Friday, July 20, 2007

New toy: Novatel Merlin XU870

After i had been using an Option GT 3+ (nozomi driver) and an GT Fusion (with an useless Marvell WLAN chip inside), i today got a Novatel Merlin XU870 ExpressCard to play with.
After plugging it in its ExpressCard->CardBus adapter and into my Notebook running openSUSE 10.3alpha6, two usb-serial ports appear, of which you can only use the first one, the second port needs some magic, so it is not usable yet.
This is the only major disadvantage of this card vs. the Option cards: with the Option cards you can monitor signal strength and network status while being online, using umtsmon for example, with the Novatel you can't.
On the pro side, i like the non-blinking Novatel status LED much more than Option's nervously blinking 2 LEDs. It has 5 colors for different network states:
    yellow: HSDPA

    blue: UMTS (3G)

    magenta: EDGE ("2.5G")

    green: GPRS

    red: error (no network)

Which is almost as good as monitoring via umtsmon. Also, the Novatel seems to do much less random disconnects, but this has to be proven in longer sessions before i can tell this for sure.
All in all, the first impression is pretty good and it works without any problems in Linux, at least on distributions that ship a somewhat recent kernel.

News site, that does not want to be read?

So they made quite some fuss about this "cool new news site". When i finally looked at it, it was too bad for words.
I hate sites, where i have to hit CTRL-+ (for "make font bigger") in Konqueror twice just to be able to read the main text, not to mention the fine print. Or, as a colleague put it nicely: "what i wonder, is if the people who design e.g. or never use that same browser tab to go visit ..." (Hi, Seth!)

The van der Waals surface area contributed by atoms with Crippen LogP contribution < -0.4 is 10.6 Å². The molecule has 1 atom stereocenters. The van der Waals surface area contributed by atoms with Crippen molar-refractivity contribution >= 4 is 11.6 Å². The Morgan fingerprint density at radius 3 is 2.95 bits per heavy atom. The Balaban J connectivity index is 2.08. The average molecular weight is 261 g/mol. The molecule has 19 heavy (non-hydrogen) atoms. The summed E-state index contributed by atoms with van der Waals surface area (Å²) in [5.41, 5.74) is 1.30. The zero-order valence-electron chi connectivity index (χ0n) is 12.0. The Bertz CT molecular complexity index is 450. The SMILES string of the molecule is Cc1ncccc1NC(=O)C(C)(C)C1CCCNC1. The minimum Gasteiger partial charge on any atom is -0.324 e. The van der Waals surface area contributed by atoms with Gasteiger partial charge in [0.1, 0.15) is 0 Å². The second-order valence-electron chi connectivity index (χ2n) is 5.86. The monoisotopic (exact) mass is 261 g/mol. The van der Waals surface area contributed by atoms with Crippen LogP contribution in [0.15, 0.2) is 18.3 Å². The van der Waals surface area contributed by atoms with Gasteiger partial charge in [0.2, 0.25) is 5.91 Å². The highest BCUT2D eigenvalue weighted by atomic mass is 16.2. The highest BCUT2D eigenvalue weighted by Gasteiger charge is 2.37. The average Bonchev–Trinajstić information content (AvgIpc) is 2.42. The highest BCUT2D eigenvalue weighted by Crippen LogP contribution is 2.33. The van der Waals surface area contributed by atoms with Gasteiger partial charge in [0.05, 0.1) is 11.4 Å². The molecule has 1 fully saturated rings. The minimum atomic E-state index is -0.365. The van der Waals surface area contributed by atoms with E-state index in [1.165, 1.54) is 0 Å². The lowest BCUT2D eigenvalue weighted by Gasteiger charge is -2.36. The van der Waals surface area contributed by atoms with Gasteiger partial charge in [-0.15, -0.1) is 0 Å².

Tuesday, July 17, 2007

The Toughbook is back

My beloved Toughbook CF-51 is back from warranty repair. For the third time. Oh well, maybe it is not as tough as advertised after all.
Anyway, i like the machine since, although it being a bit heavier and bulkier, it is still quite well engineered. It is perfectly supported under Linux, fast enough (Pentium M 1.6 GHz), has ancient hardware (similar to the nx5000 mentioned in the previous post) and because of that it has pretty good battery runtime.
If it only wouldn't break as often.
Next time, i'll request a CF-Y5 from my boss.

Friday, July 13, 2007

I like old hardware

While working up my mail backlog in the train, i came across this mental masturbation by the Intel Linux folks on LKML.
Don't get me wrong, they are doing a great job with regard to saving power on Intel machines running Linux, and i am taking advantage of their work every day, when using my machines while on battery.
However, getting a recent machine from 21 Watts to 15 Watts may be nice, but my 3 years old nx5000 (Centrino 1, Pentium M 1400 MHz, 2 GB RAM) is only sucking about 11-12 Watts from its batteries without any tweaks.
So sometimes i am wondering what all that "technological progress" is
good for...